Tuesday, September 2, 2008

Abbicci: Dinner on the Cape

Over the weekend, I spent a few days vacationing on Cape Cod and obviously had to try a couple restaurants new to me for dinner. I was staying in the Dennis Village area, close to Rt. 6A, so Abbicci, in Yarmouthport, was a nearby option. So four of us decided to dine there on Friday evening.

Abbicci is a Mediterranean Bistro and they have a relatively new Executive Chef, David Schneller, who spent the past four years as sous chef at Arrows restaurant in Ogunquit, Maine, has Abbicci as their Executive Chef. Though Abbicci used to be more focused on Italian cusine, Chef Schneller expanded the menu to include flavors and dishes from other Mediterranean countries, including Spain, Greece and Turkey.

When we arrived at the restaurant, there was complimentary valet parking, a nice treat especially when I am used to paying for valet service. Walking into the restaurant, you enter at their small bar area which is smartly decorated, making a rather hip looking area. It did not seem pretentious and we all liked the immediate feel of the ambiance. We were seated in a small dining room next to a window overlooking a large shelf of wines. It was a more intimate area and simply decored though well done.

Their wine list primarily has wines from Italy, France, the U.S. and Spain. There was a good selection of wines from some excellent producers though prices seemed a bit high, more than twice average retail. We first ordered a bottle of the 2004 Terrabianca Chianti Riserva Vigna della Croce ($59). This was an excellent example of a Chianti, though maybe a bit daunting for our initial appetizers. It is a bigger wine, a bit tannic and fuller bodied so it needs heavier foods as an accompaniement. Our next bottle, the 2006 Anna Maria Abbona Dolcetto Di Dogliani Sori Dij But ($50), was a lighter, fruity wine though with food structure and decent complexity. An easy drinking wine sure to appeal to most wine drinkers.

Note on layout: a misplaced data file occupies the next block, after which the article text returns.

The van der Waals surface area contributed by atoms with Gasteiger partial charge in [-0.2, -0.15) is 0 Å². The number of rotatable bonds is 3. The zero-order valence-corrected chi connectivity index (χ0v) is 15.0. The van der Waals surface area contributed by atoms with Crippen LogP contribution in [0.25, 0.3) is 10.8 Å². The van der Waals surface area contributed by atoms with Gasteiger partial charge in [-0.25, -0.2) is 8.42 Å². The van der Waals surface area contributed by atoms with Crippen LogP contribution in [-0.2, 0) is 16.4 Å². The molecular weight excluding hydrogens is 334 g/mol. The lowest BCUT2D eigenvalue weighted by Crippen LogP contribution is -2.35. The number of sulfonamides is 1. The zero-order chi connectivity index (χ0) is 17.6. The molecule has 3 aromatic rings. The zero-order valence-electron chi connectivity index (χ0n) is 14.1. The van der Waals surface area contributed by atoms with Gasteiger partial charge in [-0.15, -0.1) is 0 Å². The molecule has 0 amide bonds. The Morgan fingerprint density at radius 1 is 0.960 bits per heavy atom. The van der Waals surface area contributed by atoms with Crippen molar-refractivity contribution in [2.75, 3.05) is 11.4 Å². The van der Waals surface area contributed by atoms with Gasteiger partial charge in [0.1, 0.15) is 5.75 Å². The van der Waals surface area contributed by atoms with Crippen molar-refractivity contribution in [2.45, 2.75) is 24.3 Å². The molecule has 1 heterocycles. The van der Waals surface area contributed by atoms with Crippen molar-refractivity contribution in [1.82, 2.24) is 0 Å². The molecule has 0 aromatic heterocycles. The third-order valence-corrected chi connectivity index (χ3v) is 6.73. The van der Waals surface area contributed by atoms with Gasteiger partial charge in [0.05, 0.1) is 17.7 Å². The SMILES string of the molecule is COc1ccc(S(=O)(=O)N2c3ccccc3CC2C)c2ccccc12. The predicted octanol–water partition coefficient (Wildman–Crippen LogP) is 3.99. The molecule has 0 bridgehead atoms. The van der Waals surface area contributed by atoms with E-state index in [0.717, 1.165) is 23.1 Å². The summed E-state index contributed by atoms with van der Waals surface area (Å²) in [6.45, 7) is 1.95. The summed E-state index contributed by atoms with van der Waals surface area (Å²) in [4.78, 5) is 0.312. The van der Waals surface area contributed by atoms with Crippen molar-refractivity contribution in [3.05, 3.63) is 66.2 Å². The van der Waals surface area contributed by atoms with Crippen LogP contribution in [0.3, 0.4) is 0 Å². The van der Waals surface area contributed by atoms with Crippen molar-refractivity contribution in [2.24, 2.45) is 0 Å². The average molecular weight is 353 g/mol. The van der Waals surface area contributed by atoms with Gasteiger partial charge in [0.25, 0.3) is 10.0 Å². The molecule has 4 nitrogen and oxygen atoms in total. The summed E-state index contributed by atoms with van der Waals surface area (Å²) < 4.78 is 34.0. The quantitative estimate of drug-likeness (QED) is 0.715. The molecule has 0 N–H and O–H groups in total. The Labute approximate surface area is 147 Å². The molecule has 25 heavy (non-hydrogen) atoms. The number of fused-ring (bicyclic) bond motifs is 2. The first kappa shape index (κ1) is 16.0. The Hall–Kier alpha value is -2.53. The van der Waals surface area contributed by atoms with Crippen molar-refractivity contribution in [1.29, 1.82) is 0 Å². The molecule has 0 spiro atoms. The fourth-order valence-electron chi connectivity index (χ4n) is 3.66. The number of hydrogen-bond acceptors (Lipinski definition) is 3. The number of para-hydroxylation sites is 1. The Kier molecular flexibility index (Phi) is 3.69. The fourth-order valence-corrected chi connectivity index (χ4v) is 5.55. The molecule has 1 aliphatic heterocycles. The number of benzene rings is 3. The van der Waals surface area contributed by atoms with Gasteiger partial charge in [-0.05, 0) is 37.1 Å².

I liked the diversity of their menu and there were plenty of dishes that entice me. The menu is broken down into Tapas, Antipasti/Insalata, Primi, Secondi and Contorni. Prices were generally reasonable, with entrees averaging about $33. Many of the ingredients are acquired locally so the menu is subject to change, dependent on what is seasonally available. They also have a couple tasting menus available.

We decided to break our dinner down into three parts. Initially, we began with a couple Tapas and an Insalata. The Black Mission Figs ($7.50) were wrapped in Prosciutto and drizzled with walnut oil before being baked. These were very good, with a nice combination of the ripe fruit of the figs, the saltiness of the Prosciutto and the slight nuttiness of the oil. The Manchego Cheese Gougere ($5.50) were Manchego cheese flavored fritters. I love the taste of Manchego so found these especially tasty. They were very light and cripsy and everyone very much enjoyed them. The classic Caprese Salad ($14) came with Bufala Mozzarella, local Tomatoes, Lawa's Basil and EV Olive Oil. A very well done version of this classic.